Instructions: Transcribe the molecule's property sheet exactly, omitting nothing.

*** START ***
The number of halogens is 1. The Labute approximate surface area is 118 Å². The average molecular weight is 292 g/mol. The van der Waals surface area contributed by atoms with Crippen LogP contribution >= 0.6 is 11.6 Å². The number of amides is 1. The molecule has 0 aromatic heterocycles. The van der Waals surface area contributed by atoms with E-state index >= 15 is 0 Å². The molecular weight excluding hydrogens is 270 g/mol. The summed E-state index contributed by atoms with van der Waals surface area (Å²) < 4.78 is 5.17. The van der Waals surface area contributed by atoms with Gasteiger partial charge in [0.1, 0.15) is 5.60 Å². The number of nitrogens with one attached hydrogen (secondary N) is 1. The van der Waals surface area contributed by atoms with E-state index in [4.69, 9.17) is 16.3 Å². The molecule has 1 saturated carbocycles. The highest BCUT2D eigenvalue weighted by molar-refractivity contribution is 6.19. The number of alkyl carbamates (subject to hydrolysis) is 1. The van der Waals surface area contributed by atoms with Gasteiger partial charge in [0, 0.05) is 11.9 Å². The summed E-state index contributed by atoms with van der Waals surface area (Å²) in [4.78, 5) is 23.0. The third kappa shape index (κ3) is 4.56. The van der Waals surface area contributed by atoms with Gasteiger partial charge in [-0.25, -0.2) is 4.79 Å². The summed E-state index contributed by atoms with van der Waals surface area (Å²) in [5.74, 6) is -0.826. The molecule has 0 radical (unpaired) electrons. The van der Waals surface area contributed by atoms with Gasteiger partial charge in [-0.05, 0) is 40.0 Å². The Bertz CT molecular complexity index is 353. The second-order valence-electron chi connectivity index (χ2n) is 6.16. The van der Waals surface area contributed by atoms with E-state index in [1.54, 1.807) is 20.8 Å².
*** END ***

The number of halogens is 1. The Labute approximate surface area is 118 Å². The average molecular weight is 292 g/mol. The van der Waals surface area contributed by atoms with Crippen LogP contribution >= 0.6 is 11.6 Å². The number of amides is 1. The molecule has 0 aromatic heterocycles. The van der Waals surface area contributed by atoms with E-state index >= 15 is 0 Å². The molecular weight excluding hydrogens is 270 g/mol. The summed E-state index contributed by atoms with van der Waals surface area (Å²) < 4.78 is 5.17. The van der Waals surface area contributed by atoms with Gasteiger partial charge in [0.1, 0.15) is 5.60 Å². The number of nitrogens with one attached hydrogen (secondary N) is 1. The van der Waals surface area contributed by atoms with E-state index in [4.69, 9.17) is 16.3 Å². The molecule has 1 saturated carbocycles. The highest BCUT2D eigenvalue weighted by molar-refractivity contribution is 6.19. The number of alkyl carbamates (subject to hydrolysis) is 1. The van der Waals surface area contributed by atoms with Gasteiger partial charge in [0, 0.05) is 11.9 Å². The summed E-state index contributed by atoms with van der Waals surface area (Å²) in [4.78, 5) is 23.0. The third kappa shape index (κ3) is 4.56. The van der Waals surface area contributed by atoms with Gasteiger partial charge in [-0.25, -0.2) is 4.79 Å². The summed E-state index contributed by atoms with van der Waals surface area (Å²) in [5.74, 6) is -0.826. The molecule has 0 radical (unpaired) electrons. The van der Waals surface area contributed by atoms with Gasteiger partial charge in [-0.05, 0) is 40.0 Å². The Bertz CT molecular complexity index is 353. The second-order valence-electron chi connectivity index (χ2n) is 6.16. The van der Waals surface area contributed by atoms with E-state index in [1.54, 1.807) is 20.8 Å².